Professional learning

Dr. Wayne E. WrightDr. Wayne E. Wright is an Assistant Professor in the Division of Bicultural-Bilingual Studies in the College of Education and Human Development at the University of Texas at San Antonio. His research areas and expertise encompass issues pertaining to language, literacy, and the unique challenges faced by English language learners. He was recently nominated for the Achievement Award for New Scholars by the Conference of Southern Graduate Schools, and currently holds several editorial positions in scholarly journals.

One of the greatest strengths ELL students bring to the classroom is their primary language (L1). Richard Ruiz (1984) reminds us that effective programs for ELLs view the primary language as a resource, rather than as a problem to be overcome. Even in non-bilingual classrooms teachers can utilize their students’ L1 in a manner which will make content-area instruction in English much more comprehensible (Wright, 2008). As Krashen (1985) has pointed out in his Comprehensible Input Hypothesis, students acquire English when they can understand messages in that language. Thus, proper use of the L1 makes English language instruction much more comprehensible, and thus students will acquire English much more quickly and effectively while at the same time mastering grade-level content. The use of students’ L1 in this manner is called Primary Language Support (PLS). Even in states such as Arizona which restrict bilingual education and require sheltered English immersion (SEI), the law makes it clear that teachers may use PLS as needed. Indeed, PLS is a critical component of sheltered English instruction, as evidenced by its inclusion in the Sheltered English Observation Protocol (SIOP) (Echevarria, Vogt, & Short, 2004).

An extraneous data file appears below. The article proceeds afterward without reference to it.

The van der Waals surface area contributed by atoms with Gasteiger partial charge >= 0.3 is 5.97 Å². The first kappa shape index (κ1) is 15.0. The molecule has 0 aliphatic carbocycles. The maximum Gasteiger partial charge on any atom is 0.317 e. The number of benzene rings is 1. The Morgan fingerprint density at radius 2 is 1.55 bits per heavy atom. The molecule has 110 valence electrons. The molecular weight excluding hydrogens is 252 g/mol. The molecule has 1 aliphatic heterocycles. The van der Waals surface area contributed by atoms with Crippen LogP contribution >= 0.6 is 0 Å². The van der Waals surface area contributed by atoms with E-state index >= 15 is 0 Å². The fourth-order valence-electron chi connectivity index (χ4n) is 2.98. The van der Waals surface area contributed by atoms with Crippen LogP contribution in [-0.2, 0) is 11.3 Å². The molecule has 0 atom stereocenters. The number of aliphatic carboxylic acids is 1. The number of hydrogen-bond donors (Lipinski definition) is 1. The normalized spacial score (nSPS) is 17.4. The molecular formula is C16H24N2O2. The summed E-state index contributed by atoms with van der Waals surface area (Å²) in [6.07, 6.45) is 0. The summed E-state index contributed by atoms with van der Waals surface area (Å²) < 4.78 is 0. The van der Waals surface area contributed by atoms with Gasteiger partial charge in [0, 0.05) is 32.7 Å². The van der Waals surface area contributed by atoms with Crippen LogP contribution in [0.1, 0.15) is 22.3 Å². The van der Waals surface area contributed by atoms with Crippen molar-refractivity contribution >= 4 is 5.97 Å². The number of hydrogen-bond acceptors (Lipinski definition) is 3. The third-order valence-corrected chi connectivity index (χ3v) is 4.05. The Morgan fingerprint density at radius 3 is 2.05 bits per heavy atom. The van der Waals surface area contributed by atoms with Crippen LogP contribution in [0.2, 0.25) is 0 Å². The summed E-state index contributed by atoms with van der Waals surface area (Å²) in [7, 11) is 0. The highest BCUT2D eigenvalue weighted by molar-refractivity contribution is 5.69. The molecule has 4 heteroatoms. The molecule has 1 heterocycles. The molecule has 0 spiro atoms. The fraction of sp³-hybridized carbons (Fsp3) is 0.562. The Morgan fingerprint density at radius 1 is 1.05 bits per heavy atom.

Read more

Share This:

Karen SmithKaren Smith is an Associate Professor of Language and Literacy, and Director of Professional Development in the Division of Curriculum & Instruction at Arizona State University (ASU). Her research is conducted in collaboration with teachers in urban settings and focuses on literacy teaching and learning, and teacher research. She speaks and consults widely on literacy development and teaching as a scholarly activity. She has received numerous awards for her teaching including the 2002 Richard Halle Outstanding Middle School Educator award from the National Council of Teachers of English, the 2003 ASU College of Education Dean’s Excellent Award for Faculty Teaching, and the 2008 John Chorlton Manning Public School Service Award from the International Reading Association.

During the last forty years, our understanding about how all children learn has grown enormously. Research has yielded new insights into how children and adolescents learn and what instructional approaches work best in particular contexts. At the same time, the learning demands for our entire country are higher than they have ever been. As learning demands grow, so does the need for teachers and administrators to stay current with new knowledge and new pedagogical practices.

Read more

Share This:

← Previous Page